SETTING UP A CHARITABLE TRUST
A charitable trust is incorporated by applying to the Registrar of Incorporated Societies. The application includes a number of documents with the key document being the trust deed or rules for the charitable trust.
A charitable trust must have charitable purposes and these will be outlined in the trust deed. Charitable purpose includes:
- The relief of poverty
- The advancement of education or religion; or
- Any other matter beneficial to the community
There must be a public benefit and not be any benefit for any private individual.
Some of the other aspects usually covered by the trust deed include:
- Numbers of trustees
- How trustees are appointed and removed
- How meetings are held
- Powers of trustees
- How the trust deed may be varied
- How the trust is wound up and what happens to the trust assets on a winding up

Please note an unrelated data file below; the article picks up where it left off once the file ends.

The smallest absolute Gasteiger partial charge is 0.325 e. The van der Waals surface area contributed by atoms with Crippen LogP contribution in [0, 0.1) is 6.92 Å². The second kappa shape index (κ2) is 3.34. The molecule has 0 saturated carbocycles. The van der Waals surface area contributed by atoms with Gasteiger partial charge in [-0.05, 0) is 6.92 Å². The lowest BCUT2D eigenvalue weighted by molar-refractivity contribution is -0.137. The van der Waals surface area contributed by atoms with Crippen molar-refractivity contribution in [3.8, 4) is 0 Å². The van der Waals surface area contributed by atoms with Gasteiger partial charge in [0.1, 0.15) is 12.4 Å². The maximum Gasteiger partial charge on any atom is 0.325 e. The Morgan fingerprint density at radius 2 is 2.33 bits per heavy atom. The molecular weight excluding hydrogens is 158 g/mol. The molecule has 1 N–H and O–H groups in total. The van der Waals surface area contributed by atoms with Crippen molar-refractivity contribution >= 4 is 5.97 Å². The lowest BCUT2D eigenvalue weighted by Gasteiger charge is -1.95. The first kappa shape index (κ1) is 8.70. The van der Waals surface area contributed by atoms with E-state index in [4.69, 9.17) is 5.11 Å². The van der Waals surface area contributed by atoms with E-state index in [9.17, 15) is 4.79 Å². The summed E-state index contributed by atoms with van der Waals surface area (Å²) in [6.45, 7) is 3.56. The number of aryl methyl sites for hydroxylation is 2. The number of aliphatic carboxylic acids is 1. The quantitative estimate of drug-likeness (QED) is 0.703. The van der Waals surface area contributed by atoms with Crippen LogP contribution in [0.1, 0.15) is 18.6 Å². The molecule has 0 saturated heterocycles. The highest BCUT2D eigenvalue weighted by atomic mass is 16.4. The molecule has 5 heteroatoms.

The trust deed or rules must be tailored to suit your particular organisation.
Once your charitable trust is incorporated you may also wish to become a registered charity on the Charities Register managed by Charities Services, which is part of the Department of Internal Affairs. Some of the benefits of being a Registered Charity include:
- Eligible for exemptions from income tax
- Eligible for donee organisation status so the public can make donations and claim a tax credit
- Some funders only support Registered Charities
- Improved public trust and recognition
Blackwells provides specialist legal services to charitable trusts and other not-for-profit groups from a range of sectors. We have experience in representing associations, clubs, churches, charities, sporting bodies, cultural groups, societies and colleges throughout New Zealand.
Our not-for-profit work involves incorporation and constitutional advice including governance and administrative matters, advising boards on regulatory compliance issues and updating their constitutional documents to meet statutory requirements.
We deal with contractual issues and assist not-for-profit clients with mergers, acquisitions and amalgamations. We have also acted on a number of joint ventures and commercial deals involving not-for-profit groups. Our experience includes dealing with lawyers from other jurisdictions and advising organisations in other countries about the legal requirements in New Zealand which govern not-for-profit organisations.